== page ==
In their debut show Triptych, circus company Bikes and Rabbits demonstrate an unusual affinity with objects. Where a heeled shoe appears, solo performer Alice Allart sees a swinging club, a head of lettuce becomes a rhythmic gymnastics ball. Oddity inhabits this tripartite production gently chaperoned by the greenhouse of new circus that is Jackson’s Lane.
As its focus moves from Twenties China to modern Russia, Triptych’s set design certainly piques the interest. The stage in the venue’s main space benefits from a lack of safety curtain so the aerial props can easily be hidden from view. it’s an intriguing manoeuvre which allows the first act’s prop, a white bike hung just off centre, to catch the eye from the start.
Titled Anastasia, the first section describes a woman’s struggle to be believed by an authority. Who she is railing against is left ambiguous and the harsh lighting evokes governmental interrogation. Allart’s voice spirals through madness and snippets of momentary sincerity. We don’t know who she is or where she is but we do know being in the air, cycling wildly is an escape from what lies below.
The voiceover is distracting and clunky. Allart’s spoken word contributions lack context and it is unclear how they link to the show’s different sections. The physical elements are stronger with Allart demonstrating an interesting range of dexterity on the swinging bike. Rigged from a central point, the bike is manipulated as a trapeze, simplistic traditional tricks executed amongst pedal balances and swinging circles.
As a three piece performance, elements of femininity are explored throughout. A strong visual start is disruptive, Allart’s deft movement skills lost in what appears to be a mental health facility. The text, spoken through scratchy tape and live voice could be edited bearing in mind, it’s difficult to critique non-physical language used in circus. Despite finally being accepted as a national art form, circus performance is still only a student of including text in a piece. Not all acrobats are yet fully fledged actors and it’s good to see this being approached.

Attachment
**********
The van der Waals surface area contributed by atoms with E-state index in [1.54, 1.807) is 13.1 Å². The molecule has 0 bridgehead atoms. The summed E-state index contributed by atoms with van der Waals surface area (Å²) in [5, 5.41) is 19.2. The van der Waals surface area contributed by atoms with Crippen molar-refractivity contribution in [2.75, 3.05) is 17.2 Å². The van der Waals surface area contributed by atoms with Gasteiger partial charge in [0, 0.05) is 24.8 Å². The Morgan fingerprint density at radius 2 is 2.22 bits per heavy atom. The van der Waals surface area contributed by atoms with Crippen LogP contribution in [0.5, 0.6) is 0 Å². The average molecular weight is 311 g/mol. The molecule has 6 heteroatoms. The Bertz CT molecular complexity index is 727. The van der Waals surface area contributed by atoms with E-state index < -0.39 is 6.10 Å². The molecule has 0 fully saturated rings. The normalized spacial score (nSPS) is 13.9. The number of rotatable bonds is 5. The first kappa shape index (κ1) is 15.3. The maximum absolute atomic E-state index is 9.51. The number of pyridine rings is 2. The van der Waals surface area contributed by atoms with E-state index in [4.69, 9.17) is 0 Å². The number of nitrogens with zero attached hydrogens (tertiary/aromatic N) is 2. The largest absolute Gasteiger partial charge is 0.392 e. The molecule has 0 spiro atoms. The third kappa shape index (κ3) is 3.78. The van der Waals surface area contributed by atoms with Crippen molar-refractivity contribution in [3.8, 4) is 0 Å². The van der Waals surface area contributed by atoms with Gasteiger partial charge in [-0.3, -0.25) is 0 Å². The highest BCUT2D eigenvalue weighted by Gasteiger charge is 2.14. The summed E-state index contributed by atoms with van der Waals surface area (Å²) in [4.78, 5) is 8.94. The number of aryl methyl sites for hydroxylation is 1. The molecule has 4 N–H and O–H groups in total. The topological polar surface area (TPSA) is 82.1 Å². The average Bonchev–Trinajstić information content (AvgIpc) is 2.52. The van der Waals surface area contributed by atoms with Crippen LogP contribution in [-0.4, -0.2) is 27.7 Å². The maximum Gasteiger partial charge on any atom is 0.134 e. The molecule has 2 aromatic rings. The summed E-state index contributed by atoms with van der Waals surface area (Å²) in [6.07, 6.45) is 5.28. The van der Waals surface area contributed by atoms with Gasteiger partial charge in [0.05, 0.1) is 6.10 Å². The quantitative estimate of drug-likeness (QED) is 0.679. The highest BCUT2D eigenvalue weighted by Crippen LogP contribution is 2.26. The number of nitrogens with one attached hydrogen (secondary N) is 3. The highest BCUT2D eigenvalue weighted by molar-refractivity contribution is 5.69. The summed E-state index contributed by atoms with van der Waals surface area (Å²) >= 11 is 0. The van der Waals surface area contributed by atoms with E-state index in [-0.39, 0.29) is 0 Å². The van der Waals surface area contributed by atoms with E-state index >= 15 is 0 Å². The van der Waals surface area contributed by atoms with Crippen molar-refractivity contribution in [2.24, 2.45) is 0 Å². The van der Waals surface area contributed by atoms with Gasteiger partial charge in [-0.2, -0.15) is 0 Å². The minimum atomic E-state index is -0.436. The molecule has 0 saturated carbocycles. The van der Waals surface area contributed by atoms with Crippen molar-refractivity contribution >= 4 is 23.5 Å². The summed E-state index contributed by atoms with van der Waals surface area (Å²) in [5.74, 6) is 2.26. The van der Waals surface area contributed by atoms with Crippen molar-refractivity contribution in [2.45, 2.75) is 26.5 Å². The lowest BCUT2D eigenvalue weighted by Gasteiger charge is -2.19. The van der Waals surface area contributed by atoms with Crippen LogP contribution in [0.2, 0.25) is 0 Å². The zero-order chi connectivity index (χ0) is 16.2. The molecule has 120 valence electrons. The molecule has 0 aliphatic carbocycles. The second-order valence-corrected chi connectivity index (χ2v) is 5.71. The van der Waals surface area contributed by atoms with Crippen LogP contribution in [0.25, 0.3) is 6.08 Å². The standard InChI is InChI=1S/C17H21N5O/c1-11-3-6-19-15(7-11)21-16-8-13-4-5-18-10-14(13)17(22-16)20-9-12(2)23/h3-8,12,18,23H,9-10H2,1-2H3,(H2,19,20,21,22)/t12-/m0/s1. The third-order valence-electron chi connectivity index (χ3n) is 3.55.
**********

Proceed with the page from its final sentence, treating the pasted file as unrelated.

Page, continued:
Throughout the show, Allart demonstrates a strong technique on the balance bike – a prop that’s becoming as popular as the Cyr wheel for circus students. Although the rigged bike looks spectacular, she shines throughout floor based work, perfectly aligned and comfortable manipulating centrifugal forces.
The second piece, Something Special, is jollier, made up of quirky puns and a delightful, cabaret awareness of the audience. Using popular music, the character takes control of the stage, presenting a comedy of vegetables.
Finally, the stage falls black and the remains of a cabbage are swept away for Chang’E. The performance is concluded with this tight wire based ceremony inspired by Eastern influences from kimono to makeup and mask.
Although its execution leaves something to be desired, Triptych is a thought-provoking concept with an exuberant centre, Triptych provides a good sketch pad for its core performer.